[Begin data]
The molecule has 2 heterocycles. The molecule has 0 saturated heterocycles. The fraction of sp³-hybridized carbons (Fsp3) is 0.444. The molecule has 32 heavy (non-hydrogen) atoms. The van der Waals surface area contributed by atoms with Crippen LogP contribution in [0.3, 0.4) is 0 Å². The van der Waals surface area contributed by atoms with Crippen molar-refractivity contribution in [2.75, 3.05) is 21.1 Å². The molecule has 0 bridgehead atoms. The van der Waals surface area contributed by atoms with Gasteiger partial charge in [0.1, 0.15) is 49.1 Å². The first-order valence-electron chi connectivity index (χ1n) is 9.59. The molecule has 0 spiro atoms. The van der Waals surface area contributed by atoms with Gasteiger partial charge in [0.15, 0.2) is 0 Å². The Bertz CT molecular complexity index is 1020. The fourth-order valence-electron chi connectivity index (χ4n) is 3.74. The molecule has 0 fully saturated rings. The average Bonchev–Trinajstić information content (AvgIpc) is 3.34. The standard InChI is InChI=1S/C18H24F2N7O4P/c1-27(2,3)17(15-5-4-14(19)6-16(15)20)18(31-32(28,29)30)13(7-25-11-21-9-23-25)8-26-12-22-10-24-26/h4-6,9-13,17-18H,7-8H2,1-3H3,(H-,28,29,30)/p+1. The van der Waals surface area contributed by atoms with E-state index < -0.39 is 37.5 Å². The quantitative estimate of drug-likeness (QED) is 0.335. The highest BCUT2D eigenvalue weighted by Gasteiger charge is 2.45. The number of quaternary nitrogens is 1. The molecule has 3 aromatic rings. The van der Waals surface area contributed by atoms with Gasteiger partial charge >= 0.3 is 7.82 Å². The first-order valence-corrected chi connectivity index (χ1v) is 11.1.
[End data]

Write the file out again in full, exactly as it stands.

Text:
The molecule has 2 heterocycles. The molecule has 0 saturated heterocycles. The fraction of sp³-hybridized carbons (Fsp3) is 0.444. The molecule has 32 heavy (non-hydrogen) atoms. The van der Waals surface area contributed by atoms with Crippen LogP contribution in [0.3, 0.4) is 0 Å². The van der Waals surface area contributed by atoms with Crippen molar-refractivity contribution in [2.75, 3.05) is 21.1 Å². The molecule has 0 bridgehead atoms. The van der Waals surface area contributed by atoms with Gasteiger partial charge in [0.1, 0.15) is 49.1 Å². The first-order valence-electron chi connectivity index (χ1n) is 9.59. The molecule has 0 spiro atoms. The van der Waals surface area contributed by atoms with Gasteiger partial charge in [0.15, 0.2) is 0 Å². The Bertz CT molecular complexity index is 1020. The fourth-order valence-electron chi connectivity index (χ4n) is 3.74. The molecule has 0 fully saturated rings. The average Bonchev–Trinajstić information content (AvgIpc) is 3.34. The standard InChI is InChI=1S/C18H24F2N7O4P/c1-27(2,3)17(15-5-4-14(19)6-16(15)20)18(31-32(28,29)30)13(7-25-11-21-9-23-25)8-26-12-22-10-24-26/h4-6,9-13,17-18H,7-8H2,1-3H3,(H-,28,29,30)/p+1. The van der Waals surface area contributed by atoms with E-state index < -0.39 is 37.5 Å². The quantitative estimate of drug-likeness (QED) is 0.335. The highest BCUT2D eigenvalue weighted by Gasteiger charge is 2.45. The number of quaternary nitrogens is 1. The molecule has 3 aromatic rings. The van der Waals surface area contributed by atoms with Gasteiger partial charge >= 0.3 is 7.82 Å². The first-order valence-corrected chi connectivity index (χ1v) is 11.1.